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The Boston Globe


Critic’s Notebook

Wesley Morris looks back at ‘Nothing But a Man’

“Nothing But a Man” is one of the two best movies ever made about black life in America. The other is Charles Burnett’s “Killer of Sheep,” from 1977, an oblique, black-and-white daydream of life in South Los Angeles. “Nothing But a Man” was directed and co-written by Michael Roemer and released in 1964 and also filmed in black and white. But it unfolds with a clear-eyed realism that can’t afford the luxury of Burnett’s disorienting magic.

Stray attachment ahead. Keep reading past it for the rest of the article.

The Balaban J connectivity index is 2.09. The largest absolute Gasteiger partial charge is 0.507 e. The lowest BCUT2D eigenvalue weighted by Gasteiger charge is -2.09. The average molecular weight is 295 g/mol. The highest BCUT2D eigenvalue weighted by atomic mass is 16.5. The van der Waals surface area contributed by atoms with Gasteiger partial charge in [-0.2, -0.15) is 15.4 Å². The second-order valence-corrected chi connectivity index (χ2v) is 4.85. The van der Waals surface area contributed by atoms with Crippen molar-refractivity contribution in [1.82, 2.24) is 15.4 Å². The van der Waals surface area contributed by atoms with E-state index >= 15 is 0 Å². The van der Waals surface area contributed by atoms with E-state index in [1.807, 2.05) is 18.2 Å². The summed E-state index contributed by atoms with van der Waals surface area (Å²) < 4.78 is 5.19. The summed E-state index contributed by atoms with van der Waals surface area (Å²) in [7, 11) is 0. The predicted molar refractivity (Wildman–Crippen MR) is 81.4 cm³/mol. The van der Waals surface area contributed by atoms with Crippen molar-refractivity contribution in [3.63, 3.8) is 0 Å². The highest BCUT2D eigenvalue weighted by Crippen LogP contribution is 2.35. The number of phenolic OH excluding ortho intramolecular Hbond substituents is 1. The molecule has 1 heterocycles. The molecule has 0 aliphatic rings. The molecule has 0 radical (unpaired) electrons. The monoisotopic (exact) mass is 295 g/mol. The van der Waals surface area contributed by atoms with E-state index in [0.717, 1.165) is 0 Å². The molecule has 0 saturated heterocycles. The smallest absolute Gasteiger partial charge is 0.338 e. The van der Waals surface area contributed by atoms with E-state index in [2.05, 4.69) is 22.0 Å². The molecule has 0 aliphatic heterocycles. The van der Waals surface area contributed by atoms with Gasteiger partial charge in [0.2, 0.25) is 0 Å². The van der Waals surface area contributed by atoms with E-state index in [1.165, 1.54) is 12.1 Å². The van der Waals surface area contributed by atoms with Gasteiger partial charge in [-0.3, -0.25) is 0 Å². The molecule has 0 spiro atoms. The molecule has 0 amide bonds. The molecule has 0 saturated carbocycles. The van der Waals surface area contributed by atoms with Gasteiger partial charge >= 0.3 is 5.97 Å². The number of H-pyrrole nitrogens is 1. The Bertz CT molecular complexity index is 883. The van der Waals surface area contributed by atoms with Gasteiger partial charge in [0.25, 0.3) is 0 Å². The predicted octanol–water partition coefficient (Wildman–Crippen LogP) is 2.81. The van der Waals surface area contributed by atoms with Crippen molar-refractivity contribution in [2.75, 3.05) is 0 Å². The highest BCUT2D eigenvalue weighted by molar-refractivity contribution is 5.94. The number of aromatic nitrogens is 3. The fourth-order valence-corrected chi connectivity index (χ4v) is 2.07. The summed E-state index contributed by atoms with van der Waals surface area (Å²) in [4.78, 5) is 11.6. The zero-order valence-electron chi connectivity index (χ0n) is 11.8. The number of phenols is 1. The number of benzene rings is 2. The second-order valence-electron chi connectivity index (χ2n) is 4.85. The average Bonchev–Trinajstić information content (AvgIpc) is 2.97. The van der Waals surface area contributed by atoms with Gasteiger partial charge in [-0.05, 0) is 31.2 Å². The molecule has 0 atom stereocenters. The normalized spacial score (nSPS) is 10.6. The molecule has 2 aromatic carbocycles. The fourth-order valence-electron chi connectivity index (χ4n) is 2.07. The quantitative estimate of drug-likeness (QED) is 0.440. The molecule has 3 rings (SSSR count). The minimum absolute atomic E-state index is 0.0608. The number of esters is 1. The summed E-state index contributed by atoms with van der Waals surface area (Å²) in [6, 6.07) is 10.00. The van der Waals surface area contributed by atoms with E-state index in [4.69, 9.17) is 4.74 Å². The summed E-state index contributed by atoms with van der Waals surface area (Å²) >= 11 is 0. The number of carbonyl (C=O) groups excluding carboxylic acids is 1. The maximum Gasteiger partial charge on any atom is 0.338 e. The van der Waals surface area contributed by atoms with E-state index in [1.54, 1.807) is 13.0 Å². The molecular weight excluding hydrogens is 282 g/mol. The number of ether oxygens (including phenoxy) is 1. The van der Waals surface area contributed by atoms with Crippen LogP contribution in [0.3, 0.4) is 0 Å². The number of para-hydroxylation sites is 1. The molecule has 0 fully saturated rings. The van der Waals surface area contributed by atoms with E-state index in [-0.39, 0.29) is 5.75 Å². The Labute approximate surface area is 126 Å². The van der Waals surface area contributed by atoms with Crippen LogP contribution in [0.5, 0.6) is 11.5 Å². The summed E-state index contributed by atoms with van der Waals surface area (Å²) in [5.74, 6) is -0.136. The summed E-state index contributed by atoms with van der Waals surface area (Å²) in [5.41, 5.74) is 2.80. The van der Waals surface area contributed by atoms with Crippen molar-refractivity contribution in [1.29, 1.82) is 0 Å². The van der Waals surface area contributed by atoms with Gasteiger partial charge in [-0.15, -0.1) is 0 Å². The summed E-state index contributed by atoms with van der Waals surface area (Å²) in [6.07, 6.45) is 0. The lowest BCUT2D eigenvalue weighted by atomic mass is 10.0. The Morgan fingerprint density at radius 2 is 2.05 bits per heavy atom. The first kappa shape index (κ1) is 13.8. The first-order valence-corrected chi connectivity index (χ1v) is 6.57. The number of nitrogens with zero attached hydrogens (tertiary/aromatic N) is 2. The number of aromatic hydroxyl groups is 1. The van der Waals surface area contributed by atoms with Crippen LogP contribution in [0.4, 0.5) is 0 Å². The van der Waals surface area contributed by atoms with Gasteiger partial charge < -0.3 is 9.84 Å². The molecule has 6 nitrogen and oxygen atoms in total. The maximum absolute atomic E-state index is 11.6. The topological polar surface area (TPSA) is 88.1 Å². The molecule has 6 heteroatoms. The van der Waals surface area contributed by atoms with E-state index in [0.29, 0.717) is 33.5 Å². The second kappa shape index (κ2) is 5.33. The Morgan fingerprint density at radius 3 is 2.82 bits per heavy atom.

Delicately but not unsparingly, Roemer’s movie, which screens at the Harvard Film Archive through Jan. 20, tells the story of a handsome railroad worker named Duff (Ivan Dixon), who meets a schoolteacher named Josie (Abbey Lincoln) and leaves his itinerant section crew to settle down with her in a modest country shack. But romance is elusive and headaches steady. Duff takes a labor job and isn’t amused by the pointed joshing of a lone white co-worker. The other men tolerate it because it is, they feel, their lot in life: turning the other cheek.

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